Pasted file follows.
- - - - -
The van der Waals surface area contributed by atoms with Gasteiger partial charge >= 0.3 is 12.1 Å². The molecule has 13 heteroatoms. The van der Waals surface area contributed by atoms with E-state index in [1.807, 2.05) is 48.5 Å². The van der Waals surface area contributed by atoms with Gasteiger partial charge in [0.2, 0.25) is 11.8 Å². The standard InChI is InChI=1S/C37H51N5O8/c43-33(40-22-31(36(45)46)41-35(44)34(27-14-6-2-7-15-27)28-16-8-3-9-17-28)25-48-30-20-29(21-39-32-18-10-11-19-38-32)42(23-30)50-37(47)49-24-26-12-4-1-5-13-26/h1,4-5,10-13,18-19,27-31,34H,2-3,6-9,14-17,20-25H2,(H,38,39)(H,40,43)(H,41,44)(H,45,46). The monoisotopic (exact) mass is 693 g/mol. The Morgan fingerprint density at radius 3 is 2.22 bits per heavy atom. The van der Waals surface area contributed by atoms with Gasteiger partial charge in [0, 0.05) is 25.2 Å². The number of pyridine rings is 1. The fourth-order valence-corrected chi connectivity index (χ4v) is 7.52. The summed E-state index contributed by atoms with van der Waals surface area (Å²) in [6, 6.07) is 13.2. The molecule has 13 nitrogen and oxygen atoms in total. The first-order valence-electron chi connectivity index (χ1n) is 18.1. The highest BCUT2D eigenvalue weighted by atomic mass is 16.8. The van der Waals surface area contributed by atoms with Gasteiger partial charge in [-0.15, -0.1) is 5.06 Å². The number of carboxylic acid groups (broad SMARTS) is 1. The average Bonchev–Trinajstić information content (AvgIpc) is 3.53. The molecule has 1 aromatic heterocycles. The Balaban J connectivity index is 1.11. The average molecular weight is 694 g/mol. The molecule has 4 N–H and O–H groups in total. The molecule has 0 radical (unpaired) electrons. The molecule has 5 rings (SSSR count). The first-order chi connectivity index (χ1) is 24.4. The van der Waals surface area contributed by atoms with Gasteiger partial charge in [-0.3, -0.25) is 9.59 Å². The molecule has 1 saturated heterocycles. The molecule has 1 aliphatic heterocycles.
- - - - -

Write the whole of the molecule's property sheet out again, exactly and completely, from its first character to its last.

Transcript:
The van der Waals surface area contributed by atoms with Gasteiger partial charge >= 0.3 is 12.1 Å². The molecule has 13 heteroatoms. The van der Waals surface area contributed by atoms with E-state index in [1.807, 2.05) is 48.5 Å². The van der Waals surface area contributed by atoms with Gasteiger partial charge in [0.2, 0.25) is 11.8 Å². The standard InChI is InChI=1S/C37H51N5O8/c43-33(40-22-31(36(45)46)41-35(44)34(27-14-6-2-7-15-27)28-16-8-3-9-17-28)25-48-30-20-29(21-39-32-18-10-11-19-38-32)42(23-30)50-37(47)49-24-26-12-4-1-5-13-26/h1,4-5,10-13,18-19,27-31,34H,2-3,6-9,14-17,20-25H2,(H,38,39)(H,40,43)(H,41,44)(H,45,46). The monoisotopic (exact) mass is 693 g/mol. The Morgan fingerprint density at radius 3 is 2.22 bits per heavy atom. The van der Waals surface area contributed by atoms with Gasteiger partial charge in [0, 0.05) is 25.2 Å². The number of pyridine rings is 1. The fourth-order valence-corrected chi connectivity index (χ4v) is 7.52. The summed E-state index contributed by atoms with van der Waals surface area (Å²) in [6, 6.07) is 13.2. The molecule has 13 nitrogen and oxygen atoms in total. The first-order valence-electron chi connectivity index (χ1n) is 18.1. The highest BCUT2D eigenvalue weighted by atomic mass is 16.8. The van der Waals surface area contributed by atoms with Gasteiger partial charge in [-0.15, -0.1) is 5.06 Å². The number of carboxylic acid groups (broad SMARTS) is 1. The average Bonchev–Trinajstić information content (AvgIpc) is 3.53. The molecule has 1 aromatic heterocycles. The Balaban J connectivity index is 1.11. The average molecular weight is 694 g/mol. The molecule has 4 N–H and O–H groups in total. The molecule has 0 radical (unpaired) electrons. The molecule has 5 rings (SSSR count). The first-order chi connectivity index (χ1) is 24.4. The van der Waals surface area contributed by atoms with Gasteiger partial charge in [-0.3, -0.25) is 9.59 Å². The molecule has 1 saturated heterocycles. The molecule has 1 aliphatic heterocycles.